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I'm not a Unix guru.

I'm running OS X 10.8.3 Mountain Lion. Today I removed Macports from my machine. I believe macports left some cruft in my `~/.bash_profile which I would like to remove (the cruft—not the entire file contents). Currently, my $PATH looks like this:

echo $PATH /opt/local/bin:/opt/local/sbin:/usr/local/opt/ruby/bin:/opt/local/bin:/opt/local/sbin:/usr/bin:/bin:/usr/sbin:/sbin:/usr/local/bin:/usr/local/git/bin

I see some redundancy i.e. /opt/local/bin: appears 3 times. In my home directory I see several files relating to .bash_profile:

ls .bash*
.bash_history
.bash_profile.macports-saved_2012-08-10_at_10:09:18
.bash_profile
.bashrc
.bash_profile.macports-saved_2012-08-10_at_10:00:21

Can I remove the two .bash_profile.macports… files? How can I remove the extra items listed in my $PATH?

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The .bash_profile.macports-saved... are not actually executed, they're just backups. You can remove them if you don't need them.

.bash_history contains the last commands you executed on the shell. There's no point in deleting it, but you can remove it if you want.

If you uninstalled MacPorts (and deleted /opt), you can remove from your PATH all the subdirectories of /opt.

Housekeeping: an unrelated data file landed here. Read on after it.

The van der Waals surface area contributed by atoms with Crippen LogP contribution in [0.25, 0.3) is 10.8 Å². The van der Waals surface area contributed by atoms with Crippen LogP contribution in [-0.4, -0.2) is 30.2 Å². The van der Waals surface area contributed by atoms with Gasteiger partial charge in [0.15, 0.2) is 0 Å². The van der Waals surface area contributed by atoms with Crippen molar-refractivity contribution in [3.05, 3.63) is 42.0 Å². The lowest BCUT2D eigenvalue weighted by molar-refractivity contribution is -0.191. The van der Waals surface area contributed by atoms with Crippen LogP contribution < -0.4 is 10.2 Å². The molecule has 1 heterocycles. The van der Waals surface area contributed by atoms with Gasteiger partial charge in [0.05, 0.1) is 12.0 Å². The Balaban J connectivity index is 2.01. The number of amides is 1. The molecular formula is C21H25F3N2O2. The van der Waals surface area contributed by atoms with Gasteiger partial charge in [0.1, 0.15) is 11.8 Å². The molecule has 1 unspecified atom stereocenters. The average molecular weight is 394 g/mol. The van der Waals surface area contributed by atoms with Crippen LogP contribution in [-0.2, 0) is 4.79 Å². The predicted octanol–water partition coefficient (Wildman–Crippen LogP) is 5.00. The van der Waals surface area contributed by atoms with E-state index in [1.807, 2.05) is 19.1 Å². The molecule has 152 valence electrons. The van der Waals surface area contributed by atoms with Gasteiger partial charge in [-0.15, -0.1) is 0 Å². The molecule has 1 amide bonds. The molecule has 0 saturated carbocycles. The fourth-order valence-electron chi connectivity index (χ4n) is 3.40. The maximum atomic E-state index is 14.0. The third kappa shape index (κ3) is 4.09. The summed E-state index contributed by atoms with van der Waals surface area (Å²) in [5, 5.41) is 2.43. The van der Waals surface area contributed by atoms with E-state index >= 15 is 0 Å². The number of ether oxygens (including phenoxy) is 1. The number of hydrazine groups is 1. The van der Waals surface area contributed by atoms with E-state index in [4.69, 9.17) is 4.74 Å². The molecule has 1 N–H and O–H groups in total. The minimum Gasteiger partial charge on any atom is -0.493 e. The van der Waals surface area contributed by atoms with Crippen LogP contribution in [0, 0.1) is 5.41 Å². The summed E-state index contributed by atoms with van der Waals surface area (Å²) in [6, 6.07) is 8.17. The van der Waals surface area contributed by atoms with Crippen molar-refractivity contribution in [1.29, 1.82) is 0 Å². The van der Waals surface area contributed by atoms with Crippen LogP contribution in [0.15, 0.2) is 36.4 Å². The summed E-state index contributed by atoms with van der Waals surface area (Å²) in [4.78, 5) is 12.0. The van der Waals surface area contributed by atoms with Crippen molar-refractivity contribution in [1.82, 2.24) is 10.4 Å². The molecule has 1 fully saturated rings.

Just look in .profile, .bash_profile and .bashrc for any modification of your PATH.

For example, in my .profile MacPorts added:

export PATH=/opt/local/bin:/opt/local/sbin:$PATH

You can remove lines like this, or just single directories.

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  • Thank you. To remove items from my PATH, is that done by writing a new export command like the one you have shown which exclude the items I want to remove?
    – user49516
    May 16 '13 at 21:33
  • You can reset the PATH, of course, but the best idea is to remove the directories from the commands which added them. You should find those commands in the files listed above, into your home folder. Try editing .profile in a text editor, the settings should be there. Also see this question.
    – pietrodn
    May 16 '13 at 21:43
  • @pietrodn - the edit should be for .bash_profile and .bashrc not .profile - look at the INVOCATION section of man bash to see all the files it uses
    – mmmmmm
    May 16 '13 at 23:15

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